About the Issue
We all have private spaces and personal information that we care about, whether it’s your banking information, conversations with your doctor, text messages to your sister, images of your body, discussions in the corporate board room, or the contents of the drawer in your bedside table. We choose to let some people into these personal spaces, and exclude others. When we lose control over our personal information and private spaces, it impacts our human dignity and our freedom. On the other hand, law enforcement frequently seek access to these private spaces to collect evidence and investigate crimes, and so a balance must be struck between legitimate public safety objectives and our rights. Traditionally, warrants granted by independent judges have been the primary tool for ensuring that police search powers are used appropriately and reasonably. However, this balance is constantly being challenged by changes in the law and technology. Certain searches—like wiretaps, strip searches and DNA collection—are so invasive that additional protections are necessary, and rapid technological changes are profoundly expanding the amount of information captured about our daily lives. We must be constantly vigilant to ensure that a reasonable balance is maintained, and that privacy protections remain both meaningful and effective.
Why This Matters
The ability for individuals to control access to their personal spaces and information is essential to human dignity. It allows us to decide for ourselves how much of our personal information we share, when to share it, and with whom. Privacy protection allows us to share difficult aspects of our lives with others, work through personal problems, and control when we can be vulnerable. It permits experimentation with individual and creative expression that might otherwise be censored, whether that be pre-emptively by the individual or by a judgmental society. Privacy is also central to a functional democracy. Individuals and societal organizations need protected spaces to explore new ideas, develop new projects, and engage in honest debates about difficult topics. Freedom of the press relies in part on journalists’ ability to protect confidential sources. A fair justice system is premised on lawyers’ ability to have candid, confidential conversations with their clients.
CCLA advocates to protect our constitutional right to be free from arbitrary search and seizure both in the courts and in the public sphere. Whether we are speaking to the press, hosting conferences, publishing reports or appearing before the Supreme Court, privacy is fundamental to our work. We are mindful of the need for government to justify new or expanded search powers, and strive to protect the fragile relationship between privacy and a robust democracy. Our lawyers have appeared in precedent-setting court cases on the constitutionality of warrantless access to IP addresses, cell phone searches, and the law governing the search and seizure of workplace and personal computers. We have vocally objected to proposed laws that would expand police access to anonymous or private online records without sufficient justification or oversight. We also regularly contribute to policy discussions on emerging police technology that has an impact on privacy, including body-worn cameras and facial recognition software.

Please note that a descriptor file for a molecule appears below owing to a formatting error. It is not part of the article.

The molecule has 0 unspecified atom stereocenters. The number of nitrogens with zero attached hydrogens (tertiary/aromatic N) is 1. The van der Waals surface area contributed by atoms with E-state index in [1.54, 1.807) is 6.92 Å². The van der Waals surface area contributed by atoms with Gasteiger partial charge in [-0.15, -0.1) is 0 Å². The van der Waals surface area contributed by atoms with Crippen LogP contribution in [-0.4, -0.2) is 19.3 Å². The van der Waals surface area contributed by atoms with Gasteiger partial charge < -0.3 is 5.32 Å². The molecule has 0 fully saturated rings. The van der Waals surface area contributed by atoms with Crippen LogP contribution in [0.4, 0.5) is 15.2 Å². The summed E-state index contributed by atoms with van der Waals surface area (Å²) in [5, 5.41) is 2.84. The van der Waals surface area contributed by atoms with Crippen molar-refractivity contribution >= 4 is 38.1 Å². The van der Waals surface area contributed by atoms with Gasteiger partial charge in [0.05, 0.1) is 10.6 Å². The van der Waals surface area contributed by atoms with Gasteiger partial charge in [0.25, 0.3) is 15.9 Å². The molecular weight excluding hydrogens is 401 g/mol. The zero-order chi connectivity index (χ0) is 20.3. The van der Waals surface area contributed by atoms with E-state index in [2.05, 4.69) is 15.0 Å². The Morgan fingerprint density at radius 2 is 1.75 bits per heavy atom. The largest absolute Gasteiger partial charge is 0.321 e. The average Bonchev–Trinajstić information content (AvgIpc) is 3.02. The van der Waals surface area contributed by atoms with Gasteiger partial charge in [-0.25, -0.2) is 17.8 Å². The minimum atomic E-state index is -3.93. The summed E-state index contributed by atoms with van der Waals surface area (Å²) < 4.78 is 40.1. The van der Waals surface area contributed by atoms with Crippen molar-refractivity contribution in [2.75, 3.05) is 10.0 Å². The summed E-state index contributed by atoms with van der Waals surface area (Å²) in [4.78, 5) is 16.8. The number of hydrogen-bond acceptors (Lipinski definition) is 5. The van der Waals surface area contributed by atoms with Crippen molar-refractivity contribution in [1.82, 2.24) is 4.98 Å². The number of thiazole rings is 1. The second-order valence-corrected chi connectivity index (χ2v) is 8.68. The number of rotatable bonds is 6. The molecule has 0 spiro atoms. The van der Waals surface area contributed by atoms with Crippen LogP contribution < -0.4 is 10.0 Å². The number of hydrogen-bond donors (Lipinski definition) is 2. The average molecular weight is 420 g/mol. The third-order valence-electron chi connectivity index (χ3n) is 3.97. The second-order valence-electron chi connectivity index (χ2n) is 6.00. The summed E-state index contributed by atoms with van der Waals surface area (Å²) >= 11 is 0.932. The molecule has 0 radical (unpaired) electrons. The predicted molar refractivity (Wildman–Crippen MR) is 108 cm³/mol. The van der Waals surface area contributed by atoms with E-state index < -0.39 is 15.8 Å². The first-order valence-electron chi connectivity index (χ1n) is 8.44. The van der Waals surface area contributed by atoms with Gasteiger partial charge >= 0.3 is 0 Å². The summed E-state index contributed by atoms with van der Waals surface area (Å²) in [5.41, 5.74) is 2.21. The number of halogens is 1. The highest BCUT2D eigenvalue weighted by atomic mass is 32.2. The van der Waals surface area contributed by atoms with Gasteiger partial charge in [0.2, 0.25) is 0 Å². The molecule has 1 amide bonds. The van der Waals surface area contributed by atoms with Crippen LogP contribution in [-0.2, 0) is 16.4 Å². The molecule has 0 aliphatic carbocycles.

CCLA’s voice and perspective on policing is respected in government and civil society, and comes with a powerful impact. Numerous precedent-setting court decisions reflect CCLA’s principled positions regarding the intersection of the criminal justice system and privacy. A major component of our work also draws attention to areas of concern that are not yet on the public agenda. For example, our ground-breaking reporting on police record checks has prompted front-page news coverage, national discussion, fundamental policy change and commitments to introduce legislation to rectify concerns raised. This work has already had a major impact, and will continue to affect the lives of thousands across Canada.
Police record checks are being incorporated into hiring and management practices for an increasing number of Canadian organizations, from employers to volunteer managers, educational institutions, licensing bodies and governments. Police forces across the country are running millions of record checks per year, and are disclosing information that goes far beyond convictions and formal findings of guilt. Indeed, a wide range of non-conviction information—including records of suicide attempts, complaints where charges were never laid, withdrawn charges and acquittals—is regularly disclosed through this process. Despite the fact that there is no evidence that links non-conviction records to safety, job or volunteer suitability, individuals with non-conviction records are being excluded from school, denied employment and isolated from their communities on the basis of 911 calls and unproven allegations. Regular disclosure of this information prejudices the presumption of innocence, constitutes a violation of privacy, and can lead to discriminatory decisions. We believe that the time has come for Canadian organizations and governments to seriously address this issue. Canadian law provides only a patchwork of legal regulation and protection. CCLA has created a series of short and long-term recommendations regarding the appropriate use of police record checks. Learn more here.